The Pegatron Cape 7 is an Ion-powered nettop - a compact, low-power PC for basic office and home use
That is, it’s a low-power compact PC combining an Intel Atom netbook processor with an nVidia graphics chipset. The result is a mini PC with some modest potential for taking on recent Windows games, as well as one able to play high-definition video smoothly.
Despite rumours of a revised Ion 2 platform, current Ion nettops on sale are still using the same chips as when the technology first appeared early last year. Inside this example is a single-core Atom 230 processor, clocked at the familiar 1.6GHz speed, supported by the nVidia GeForce 9400M graphics processor.
Note that Ion only works with older first-generation Intel Atom chips. It’s been speculated that Intel’s new Pinetrail-series Atom processors, which offer scant improvements over their predecessors, were introduced expressly to lock out nVidia with its Ion graphics upgrade programme.
The Cape 7 is made by Pegatron, a subsidiary of the original netbook maker Asus. It comes in a package that is paradoxically both sleek and untidy.
The gloss white plastic case is itself only 20mm thick. There’s a mounting bracket in the packing box, with which you can strap this little PC on to the back of a monitor. You can lay it flat on the desk, or perch it upright on a little screw-on pillar stand.
A flimsy front hatch flips open to reveal two USB 2.0 and audio ports on the front, with another four USB at the back, along with DVI, ethernet and audio out. Power comes from a little laptop-style power supply unit.
The ‘untidy’ reference is down to the mass of wires that must sprout from the front and back, the moment you actually plug it in to get it working for its living. Because of the relative small size of the PC, these can be seen to dwarf it and leave it looking a little messy.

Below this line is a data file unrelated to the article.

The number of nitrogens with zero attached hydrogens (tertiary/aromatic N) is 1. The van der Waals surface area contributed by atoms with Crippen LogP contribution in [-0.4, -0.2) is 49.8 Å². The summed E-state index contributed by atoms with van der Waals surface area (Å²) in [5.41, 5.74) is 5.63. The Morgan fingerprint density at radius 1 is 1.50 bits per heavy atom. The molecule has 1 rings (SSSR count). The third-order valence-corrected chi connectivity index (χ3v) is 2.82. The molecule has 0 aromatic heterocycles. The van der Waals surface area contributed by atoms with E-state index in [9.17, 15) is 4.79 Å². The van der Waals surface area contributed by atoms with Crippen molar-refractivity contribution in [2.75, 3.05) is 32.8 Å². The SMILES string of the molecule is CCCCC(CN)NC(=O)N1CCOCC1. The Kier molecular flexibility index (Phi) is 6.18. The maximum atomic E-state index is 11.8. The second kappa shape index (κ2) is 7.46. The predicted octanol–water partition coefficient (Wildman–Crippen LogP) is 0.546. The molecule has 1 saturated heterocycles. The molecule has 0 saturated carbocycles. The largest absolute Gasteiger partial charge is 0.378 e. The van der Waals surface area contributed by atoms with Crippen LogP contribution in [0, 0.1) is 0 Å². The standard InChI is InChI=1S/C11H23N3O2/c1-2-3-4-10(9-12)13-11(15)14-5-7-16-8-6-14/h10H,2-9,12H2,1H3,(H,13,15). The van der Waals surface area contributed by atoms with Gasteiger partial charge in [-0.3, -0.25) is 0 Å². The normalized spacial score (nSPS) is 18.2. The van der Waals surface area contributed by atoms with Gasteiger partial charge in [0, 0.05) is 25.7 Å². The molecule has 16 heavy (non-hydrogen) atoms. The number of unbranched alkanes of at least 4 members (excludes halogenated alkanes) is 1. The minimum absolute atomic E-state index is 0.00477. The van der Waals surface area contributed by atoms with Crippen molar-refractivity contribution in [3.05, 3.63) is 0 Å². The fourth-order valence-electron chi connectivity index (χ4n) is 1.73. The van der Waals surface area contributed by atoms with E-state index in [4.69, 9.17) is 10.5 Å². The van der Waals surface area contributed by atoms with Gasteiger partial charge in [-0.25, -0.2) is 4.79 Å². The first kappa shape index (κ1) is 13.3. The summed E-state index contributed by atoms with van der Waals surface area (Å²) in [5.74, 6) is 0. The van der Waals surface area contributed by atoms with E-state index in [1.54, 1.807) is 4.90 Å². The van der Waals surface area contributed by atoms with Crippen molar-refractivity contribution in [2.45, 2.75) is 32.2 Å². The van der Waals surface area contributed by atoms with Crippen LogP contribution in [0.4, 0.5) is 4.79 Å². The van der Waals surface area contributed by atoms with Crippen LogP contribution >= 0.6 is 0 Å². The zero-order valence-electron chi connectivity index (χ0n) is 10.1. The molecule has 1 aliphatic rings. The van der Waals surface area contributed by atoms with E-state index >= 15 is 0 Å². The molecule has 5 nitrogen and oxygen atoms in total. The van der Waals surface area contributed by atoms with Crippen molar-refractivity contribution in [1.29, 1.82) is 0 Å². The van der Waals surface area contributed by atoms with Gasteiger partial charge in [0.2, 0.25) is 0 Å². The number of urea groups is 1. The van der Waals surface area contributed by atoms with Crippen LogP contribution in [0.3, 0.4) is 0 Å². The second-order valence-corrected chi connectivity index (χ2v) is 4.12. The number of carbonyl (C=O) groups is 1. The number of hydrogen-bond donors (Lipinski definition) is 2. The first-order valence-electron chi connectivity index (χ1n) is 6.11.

One wire you can cut though is the ethernet cable. There’s no intrinsic wireless connectivity, but a little USB dongle in the box provides 11n networking – with a commensurate reduction in available USB ports thereafter of course.
Build quality is quite tidy, and the unit is mostly quiet in use, a fan revving a little louder when it’s stressed by some daily workloads.
Power consumption, a compelling draw for such baby PCs, was low at 18W idle, rising to 29W under load. If you want to get even greener, the most mains-miserly PC we’ve measured to date has been the 12W-idle Apple Mac mini, despite being fitted with a full-bore 2.53GHz dual-core processor.
You will get hardware acceleration of desktop effects, but note that webpage Flash content will still slow your computer as full GPU acceleration of Adobe Flash is not available to any Linux operating system.
In the lab, the Pegatron Cape 7 showed the same performance as most netbooks, logging a lowly 36 points in the WorldBench 6 real-world speed test.
The Pegatron Cape 7 did feel a little brisker than most netbooks in use, though, helped here no doubt by the more capable graphics processor.
In our standard graphics test, the Pegatron Cape 7 was even less impressive. It averaged only 9 frames per second in FEAR at maximum quality settings. Even after we’d dropped every detail option to absolute minimum, this only rose to 37fps – with 37% of gameplay still below the 25fps cut-off for smooth action.
A more recent game fared no better. STALKER: Call of Pripyat played at only 8fps in our laptop-level test of 1280x720 resolution and Medium detail settings.
High-definition video playback is possible with the Pegatron Cape 7 though, providing your chosen HD film can be played by an app that can use Microsoft DirectX Video Acceleration (DxVA).
Windows Media Player, included with Windows 7, can play many recent MPEG-4 videos, while CyberLink PowerDVD is also a handy program to have available for hardware-accelerated video playback.
See also: Group test: what's the best desktop PC?
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